Declan Lynch: 'It is left to Gary Neville to see the big picture'
During the Great Crash, we heard a lot of people quoting Warren Buffett's line, that "only when the tide goes out do you discover who's been swimming naked". With the tide going out on the UK, perhaps never to return, we are discovering a lot of things that we didn't want to discover, and not just about the UK.
Every day now, we are getting this stunningly accurate illustration of what happens when you let nationalism out of its box - indeed, when you don't check constantly that the box is where it should be, buried 20,000 leagues under the sea.
Because once it gets out, though it may be destroyed eventually, it will cause unimaginable amounts of grief. So if any of you ever wondered why some of us are a bit less relaxed about Irish nationalism than others, we would invite you to observe the unravelling of the United Kingdom, hour by hour.
Here is England, which has been years ahead of us, decades ahead, in terms of its famously reasonable attitudes to immigration, its legendary tolerance towards other cultures which can be seen by any Irish person who has spent any time over there - in the average journey on the London Underground we might well encounter more black or Asian people than we have encountered in a lifetime in Ireland - and yet this mighty civilisation is now struggling to govern itself, essentially because of paranoia whipped up by the worst people in that country, on the subject of what might broadly be called "bloody foreigners".
There's nothing much more to Brexit than that. It is otherwise incoherent, incontinent, unworkable. And what we must observe in particular, is that it only takes a few bad actors to get those primitive juices going.
We know that ourselves, and yet we keep forgetting it. So when we see what a few determined nationalists can "achieve" if they really put their minds to it, maybe it helps us not to forget.
We saw it last weekend during the abuse of Raheem Sterling by supporters of Chelsea, because the English version of nationalism is a white nationalism, which will naturally lead to racist slander, even in the case of a footballer such as Sterling who has actually played many times for England.
Yet it was the Sky Sports pundit Gary Neville who defined the issues correctly on Monday Night Football. It wasn't the political correspondents, it wasn't the leader writers of the London Times - indeed, another thing we are seeing with terrible clarity is how useless conventional journalism has been, when it is confronted by the braying voices of nationalism.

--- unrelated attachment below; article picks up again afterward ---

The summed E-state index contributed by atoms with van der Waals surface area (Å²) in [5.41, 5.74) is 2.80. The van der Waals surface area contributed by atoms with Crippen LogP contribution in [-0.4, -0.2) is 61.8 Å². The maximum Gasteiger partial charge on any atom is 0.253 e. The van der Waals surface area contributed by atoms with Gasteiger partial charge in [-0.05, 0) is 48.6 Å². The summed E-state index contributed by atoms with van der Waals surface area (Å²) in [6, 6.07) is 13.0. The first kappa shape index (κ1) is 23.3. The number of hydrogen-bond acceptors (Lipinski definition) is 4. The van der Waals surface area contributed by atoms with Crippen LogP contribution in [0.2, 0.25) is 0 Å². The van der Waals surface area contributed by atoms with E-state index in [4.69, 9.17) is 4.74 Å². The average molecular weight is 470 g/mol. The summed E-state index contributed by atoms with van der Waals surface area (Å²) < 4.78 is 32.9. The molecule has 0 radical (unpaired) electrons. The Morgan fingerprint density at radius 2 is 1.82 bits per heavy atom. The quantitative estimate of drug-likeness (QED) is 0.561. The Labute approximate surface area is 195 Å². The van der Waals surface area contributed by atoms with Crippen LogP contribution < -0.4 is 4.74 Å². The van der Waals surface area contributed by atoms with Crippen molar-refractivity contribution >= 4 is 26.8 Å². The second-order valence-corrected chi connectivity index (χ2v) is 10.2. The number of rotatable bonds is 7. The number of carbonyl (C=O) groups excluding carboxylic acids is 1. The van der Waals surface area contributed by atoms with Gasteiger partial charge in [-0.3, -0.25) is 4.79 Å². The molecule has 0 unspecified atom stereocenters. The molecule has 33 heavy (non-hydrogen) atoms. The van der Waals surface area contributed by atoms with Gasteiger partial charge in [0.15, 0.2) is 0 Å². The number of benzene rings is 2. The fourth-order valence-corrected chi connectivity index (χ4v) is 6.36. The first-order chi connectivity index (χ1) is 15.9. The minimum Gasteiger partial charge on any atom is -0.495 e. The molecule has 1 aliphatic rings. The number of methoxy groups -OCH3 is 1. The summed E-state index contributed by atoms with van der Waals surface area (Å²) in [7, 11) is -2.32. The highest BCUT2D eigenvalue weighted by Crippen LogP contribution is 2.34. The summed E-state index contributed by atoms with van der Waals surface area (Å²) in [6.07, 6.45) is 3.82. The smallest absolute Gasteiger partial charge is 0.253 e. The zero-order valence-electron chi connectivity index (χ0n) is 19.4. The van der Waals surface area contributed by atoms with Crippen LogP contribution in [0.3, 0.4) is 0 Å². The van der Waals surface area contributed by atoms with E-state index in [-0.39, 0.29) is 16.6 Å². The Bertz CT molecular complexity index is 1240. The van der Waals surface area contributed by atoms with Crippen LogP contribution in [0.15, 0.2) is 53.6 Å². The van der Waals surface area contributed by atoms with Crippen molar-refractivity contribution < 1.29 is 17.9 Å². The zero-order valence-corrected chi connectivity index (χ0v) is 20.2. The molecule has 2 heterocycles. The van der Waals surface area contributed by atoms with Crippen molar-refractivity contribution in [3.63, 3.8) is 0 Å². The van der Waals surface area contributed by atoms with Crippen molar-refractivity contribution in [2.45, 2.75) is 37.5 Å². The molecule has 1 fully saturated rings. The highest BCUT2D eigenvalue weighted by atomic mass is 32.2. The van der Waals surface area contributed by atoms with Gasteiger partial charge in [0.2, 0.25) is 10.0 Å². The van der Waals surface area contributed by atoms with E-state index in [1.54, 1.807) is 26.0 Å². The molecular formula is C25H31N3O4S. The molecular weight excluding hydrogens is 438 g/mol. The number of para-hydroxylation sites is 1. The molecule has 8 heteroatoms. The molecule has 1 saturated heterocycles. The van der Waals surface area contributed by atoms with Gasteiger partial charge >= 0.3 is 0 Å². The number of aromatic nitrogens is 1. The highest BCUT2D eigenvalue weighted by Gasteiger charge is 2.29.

Most of the reasonable people of England in fact have been defeated by these voices, because as we know in our dealings with the Provos, there are essentially different energies at work here, and the energy of the nationalist will usually prevail because it doesn't have to make any sense. It just has to push the right buttons.
Therefore we see the likes of John Major, Kenneth Clarke and Michael Heseltine, speaking in despairing tones about the delinquency of the Brexiteers - but knowing that they themselves have been powerless against it, that being right doesn't really matter any more: the rights and the wrongs are for normal times, and these are times of unreason and disgrace.
How strange it is indeed, to be seeing Major or Clarke or Heseltine almost as figures of the left.
When once they were seen just as Tories, against the common good, now they look like exemplars of British common sense. Nationalism will do that for you. It was Caroline Lucas the Green MP who last week described Brexit as "a project for the right, by the right" - so far to the right indeed, that those ancient Tories can now look like eccentric old socialists.
And yes, there was Gary Neville, once thought to be a most unadventurous fellow, analysing the Raheem Sterling story with the kind of vision that would probably make him too good for Newsnight, describing a malaise far greater than a bit of football hooliganism.
"We are at a moment where every time I turn the news on it's about Brexit. Brexit was fought largely on an issue of immigration. You see kids that are refugees trying to get into America who are being tear-gassed. There are a lot of issues here. There are 600-odd MPs in the Houses of Parliament who don't represent us or this country or what we are. I think it's a massive problem in society."
It was all good from Neville - though in the spirit of full disclosure, I should add that I was saying something similar the previous day during the Paper Review on Off The Ball, without the bit about the kids in America being tear-gassed.
Neville was seeing an even bigger picture there, and rightly so, since nationalism in America is as poisonous as the English variety, and every other variety including our own.
It's all bad.